Can You Distinguish What’s Distinct?

So many words in the English language sound similar, so we often think they mean the same thing. Such is the case with the words distinct and distinctive. Seems as if they should be interchangeable, right?

Distinct means “well defined, discernibly separate:

  • She has distinct speech—you can’t miss her.

Distinctive means “serving to distinguish, set off by appearance:

  • His distinctive pink bowtie made him stand out in the crowd.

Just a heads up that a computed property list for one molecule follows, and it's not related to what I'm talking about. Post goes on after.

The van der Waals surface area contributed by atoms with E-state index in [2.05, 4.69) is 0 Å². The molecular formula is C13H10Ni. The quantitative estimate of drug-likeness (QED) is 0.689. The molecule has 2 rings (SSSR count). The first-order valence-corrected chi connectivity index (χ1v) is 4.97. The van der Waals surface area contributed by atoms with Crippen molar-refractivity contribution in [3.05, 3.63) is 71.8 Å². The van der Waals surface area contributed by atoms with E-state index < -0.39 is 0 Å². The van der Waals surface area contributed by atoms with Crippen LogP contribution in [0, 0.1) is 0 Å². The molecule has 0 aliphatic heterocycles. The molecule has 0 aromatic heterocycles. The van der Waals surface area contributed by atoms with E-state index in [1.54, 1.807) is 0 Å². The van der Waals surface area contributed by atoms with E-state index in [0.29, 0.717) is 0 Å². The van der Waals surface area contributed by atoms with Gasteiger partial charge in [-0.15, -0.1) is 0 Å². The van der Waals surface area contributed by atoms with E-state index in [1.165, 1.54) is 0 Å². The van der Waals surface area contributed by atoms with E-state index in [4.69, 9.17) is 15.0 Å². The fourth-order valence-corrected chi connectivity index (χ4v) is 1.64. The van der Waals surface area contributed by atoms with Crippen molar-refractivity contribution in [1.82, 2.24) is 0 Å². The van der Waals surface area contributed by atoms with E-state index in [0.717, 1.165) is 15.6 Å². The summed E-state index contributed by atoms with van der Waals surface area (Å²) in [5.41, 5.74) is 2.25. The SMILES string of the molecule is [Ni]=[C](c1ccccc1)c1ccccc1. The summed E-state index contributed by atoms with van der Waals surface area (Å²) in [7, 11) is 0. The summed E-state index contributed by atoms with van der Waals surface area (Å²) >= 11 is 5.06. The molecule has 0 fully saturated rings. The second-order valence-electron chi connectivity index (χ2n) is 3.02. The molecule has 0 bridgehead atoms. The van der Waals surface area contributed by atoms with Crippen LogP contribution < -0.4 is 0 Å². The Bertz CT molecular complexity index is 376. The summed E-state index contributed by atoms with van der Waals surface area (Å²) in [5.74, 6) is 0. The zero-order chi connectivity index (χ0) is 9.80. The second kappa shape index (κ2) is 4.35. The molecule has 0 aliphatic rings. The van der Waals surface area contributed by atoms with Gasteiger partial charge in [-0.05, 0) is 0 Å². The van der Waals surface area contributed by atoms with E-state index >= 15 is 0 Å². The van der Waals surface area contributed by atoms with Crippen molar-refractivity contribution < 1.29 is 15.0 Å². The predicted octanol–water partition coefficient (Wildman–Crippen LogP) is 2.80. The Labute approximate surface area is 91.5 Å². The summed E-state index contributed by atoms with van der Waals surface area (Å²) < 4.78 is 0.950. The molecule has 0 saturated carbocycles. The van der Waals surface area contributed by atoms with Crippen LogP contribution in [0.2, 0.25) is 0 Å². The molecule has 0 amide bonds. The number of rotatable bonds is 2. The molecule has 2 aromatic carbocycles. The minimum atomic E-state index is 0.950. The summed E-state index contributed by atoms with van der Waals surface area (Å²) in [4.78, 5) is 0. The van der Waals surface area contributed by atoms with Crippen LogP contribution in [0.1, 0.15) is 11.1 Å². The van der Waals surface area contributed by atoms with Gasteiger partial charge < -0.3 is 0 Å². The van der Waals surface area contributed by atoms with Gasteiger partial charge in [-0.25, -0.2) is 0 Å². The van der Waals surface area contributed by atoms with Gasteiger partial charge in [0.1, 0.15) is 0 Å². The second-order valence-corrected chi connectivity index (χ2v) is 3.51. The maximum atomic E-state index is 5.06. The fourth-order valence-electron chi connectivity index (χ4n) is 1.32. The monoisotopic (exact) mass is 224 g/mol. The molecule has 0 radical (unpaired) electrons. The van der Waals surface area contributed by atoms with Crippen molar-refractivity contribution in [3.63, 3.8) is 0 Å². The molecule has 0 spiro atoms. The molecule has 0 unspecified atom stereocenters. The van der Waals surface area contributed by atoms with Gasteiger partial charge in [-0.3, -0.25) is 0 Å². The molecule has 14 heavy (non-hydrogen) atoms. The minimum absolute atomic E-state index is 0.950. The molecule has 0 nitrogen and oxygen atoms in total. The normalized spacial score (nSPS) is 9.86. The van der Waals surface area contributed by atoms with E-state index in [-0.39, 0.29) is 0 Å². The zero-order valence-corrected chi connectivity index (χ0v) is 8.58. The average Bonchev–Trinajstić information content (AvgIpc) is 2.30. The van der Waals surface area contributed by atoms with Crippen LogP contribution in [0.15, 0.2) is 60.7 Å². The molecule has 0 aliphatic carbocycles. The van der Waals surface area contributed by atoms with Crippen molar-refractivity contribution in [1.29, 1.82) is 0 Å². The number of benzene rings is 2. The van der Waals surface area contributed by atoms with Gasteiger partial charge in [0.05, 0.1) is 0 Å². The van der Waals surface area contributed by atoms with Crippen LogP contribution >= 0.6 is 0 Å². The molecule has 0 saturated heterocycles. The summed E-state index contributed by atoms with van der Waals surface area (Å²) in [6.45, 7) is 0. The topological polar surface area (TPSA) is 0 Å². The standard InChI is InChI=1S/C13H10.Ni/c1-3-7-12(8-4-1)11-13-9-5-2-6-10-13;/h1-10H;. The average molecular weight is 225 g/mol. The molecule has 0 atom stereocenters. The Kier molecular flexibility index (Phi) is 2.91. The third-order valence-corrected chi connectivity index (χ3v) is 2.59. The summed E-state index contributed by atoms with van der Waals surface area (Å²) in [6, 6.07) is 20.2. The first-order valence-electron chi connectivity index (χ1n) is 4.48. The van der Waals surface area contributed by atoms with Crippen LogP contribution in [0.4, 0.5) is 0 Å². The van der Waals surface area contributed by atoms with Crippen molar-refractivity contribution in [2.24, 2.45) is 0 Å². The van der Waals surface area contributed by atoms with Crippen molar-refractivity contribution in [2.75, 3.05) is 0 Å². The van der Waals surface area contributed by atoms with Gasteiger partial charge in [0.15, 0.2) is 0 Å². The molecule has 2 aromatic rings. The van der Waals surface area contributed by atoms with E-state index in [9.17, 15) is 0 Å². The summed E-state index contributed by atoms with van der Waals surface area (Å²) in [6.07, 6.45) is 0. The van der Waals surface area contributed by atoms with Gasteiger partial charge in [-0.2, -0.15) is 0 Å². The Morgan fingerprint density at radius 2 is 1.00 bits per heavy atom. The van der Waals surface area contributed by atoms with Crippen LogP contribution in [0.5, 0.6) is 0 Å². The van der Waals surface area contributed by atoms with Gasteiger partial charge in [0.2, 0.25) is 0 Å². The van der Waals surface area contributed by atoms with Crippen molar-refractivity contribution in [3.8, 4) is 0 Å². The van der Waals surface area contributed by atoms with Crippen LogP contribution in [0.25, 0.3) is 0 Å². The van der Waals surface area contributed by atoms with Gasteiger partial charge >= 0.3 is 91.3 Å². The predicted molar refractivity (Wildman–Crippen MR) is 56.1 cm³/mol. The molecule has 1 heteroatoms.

Distinct speech is well pronounced, but distinctive speech has characteristics that may help you guess where a person is from.

Sometimes writers confuse distinctive with distinguished, such as in “he spoke to a distinctive group of authors.” Distinguished means “notable” or “famous.”

  • The man with his distinctive accent and distinct manner of speaking appeared quite distinguished.

There’s a distinct possibility you might forget this lesson, but I hope it was distinctive enough for you to take it to heart.

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